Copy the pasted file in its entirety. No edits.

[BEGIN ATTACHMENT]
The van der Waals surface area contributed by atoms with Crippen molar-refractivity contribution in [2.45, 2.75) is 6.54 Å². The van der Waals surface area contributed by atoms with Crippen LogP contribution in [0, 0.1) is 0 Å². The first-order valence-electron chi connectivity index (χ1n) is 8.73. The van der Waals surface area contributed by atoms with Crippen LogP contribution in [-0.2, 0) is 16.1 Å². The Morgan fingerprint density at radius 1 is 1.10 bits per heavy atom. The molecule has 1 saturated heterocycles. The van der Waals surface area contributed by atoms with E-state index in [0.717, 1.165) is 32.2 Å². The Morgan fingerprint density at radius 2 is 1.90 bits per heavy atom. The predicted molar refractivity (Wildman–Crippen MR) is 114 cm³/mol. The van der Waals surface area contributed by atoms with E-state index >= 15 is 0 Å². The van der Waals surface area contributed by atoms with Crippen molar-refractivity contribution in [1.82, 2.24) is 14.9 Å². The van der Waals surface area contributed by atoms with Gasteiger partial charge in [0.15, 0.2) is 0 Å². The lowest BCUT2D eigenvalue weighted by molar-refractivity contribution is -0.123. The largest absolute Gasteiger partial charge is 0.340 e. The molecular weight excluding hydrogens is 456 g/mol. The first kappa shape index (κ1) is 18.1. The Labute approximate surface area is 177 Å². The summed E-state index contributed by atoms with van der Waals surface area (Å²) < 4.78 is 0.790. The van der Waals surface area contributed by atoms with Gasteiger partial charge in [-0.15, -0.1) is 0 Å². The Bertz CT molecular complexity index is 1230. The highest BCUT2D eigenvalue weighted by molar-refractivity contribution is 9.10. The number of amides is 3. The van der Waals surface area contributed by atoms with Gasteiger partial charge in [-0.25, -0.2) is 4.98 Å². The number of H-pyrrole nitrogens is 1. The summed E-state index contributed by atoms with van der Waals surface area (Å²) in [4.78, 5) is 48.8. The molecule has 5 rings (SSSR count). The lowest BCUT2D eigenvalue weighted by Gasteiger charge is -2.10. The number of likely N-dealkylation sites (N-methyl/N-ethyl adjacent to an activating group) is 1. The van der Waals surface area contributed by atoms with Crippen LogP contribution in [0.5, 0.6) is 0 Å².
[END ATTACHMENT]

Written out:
The van der Waals surface area contributed by atoms with Crippen molar-refractivity contribution in [2.45, 2.75) is 6.54 Å². The van der Waals surface area contributed by atoms with Crippen LogP contribution in [0, 0.1) is 0 Å². The first-order valence-electron chi connectivity index (χ1n) is 8.73. The van der Waals surface area contributed by atoms with Crippen LogP contribution in [-0.2, 0) is 16.1 Å². The Morgan fingerprint density at radius 1 is 1.10 bits per heavy atom. The molecule has 1 saturated heterocycles. The van der Waals surface area contributed by atoms with E-state index in [0.717, 1.165) is 32.2 Å². The Morgan fingerprint density at radius 2 is 1.90 bits per heavy atom. The predicted molar refractivity (Wildman–Crippen MR) is 114 cm³/mol. The van der Waals surface area contributed by atoms with E-state index >= 15 is 0 Å². The van der Waals surface area contributed by atoms with Crippen molar-refractivity contribution in [1.82, 2.24) is 14.9 Å². The van der Waals surface area contributed by atoms with Gasteiger partial charge in [0.15, 0.2) is 0 Å². The lowest BCUT2D eigenvalue weighted by molar-refractivity contribution is -0.123. The largest absolute Gasteiger partial charge is 0.340 e. The molecular weight excluding hydrogens is 456 g/mol. The first kappa shape index (κ1) is 18.1. The Labute approximate surface area is 177 Å². The summed E-state index contributed by atoms with van der Waals surface area (Å²) < 4.78 is 0.790. The van der Waals surface area contributed by atoms with Gasteiger partial charge in [-0.15, -0.1) is 0 Å². The Bertz CT molecular complexity index is 1230. The highest BCUT2D eigenvalue weighted by molar-refractivity contribution is 9.10. The number of amides is 3. The van der Waals surface area contributed by atoms with Gasteiger partial charge in [-0.25, -0.2) is 4.98 Å². The number of H-pyrrole nitrogens is 1. The summed E-state index contributed by atoms with van der Waals surface area (Å²) in [4.78, 5) is 48.8. The molecule has 5 rings (SSSR count). The lowest BCUT2D eigenvalue weighted by Gasteiger charge is -2.10. The number of likely N-dealkylation sites (N-methyl/N-ethyl adjacent to an activating group) is 1. The van der Waals surface area contributed by atoms with Crippen LogP contribution in [0.5, 0.6) is 0 Å².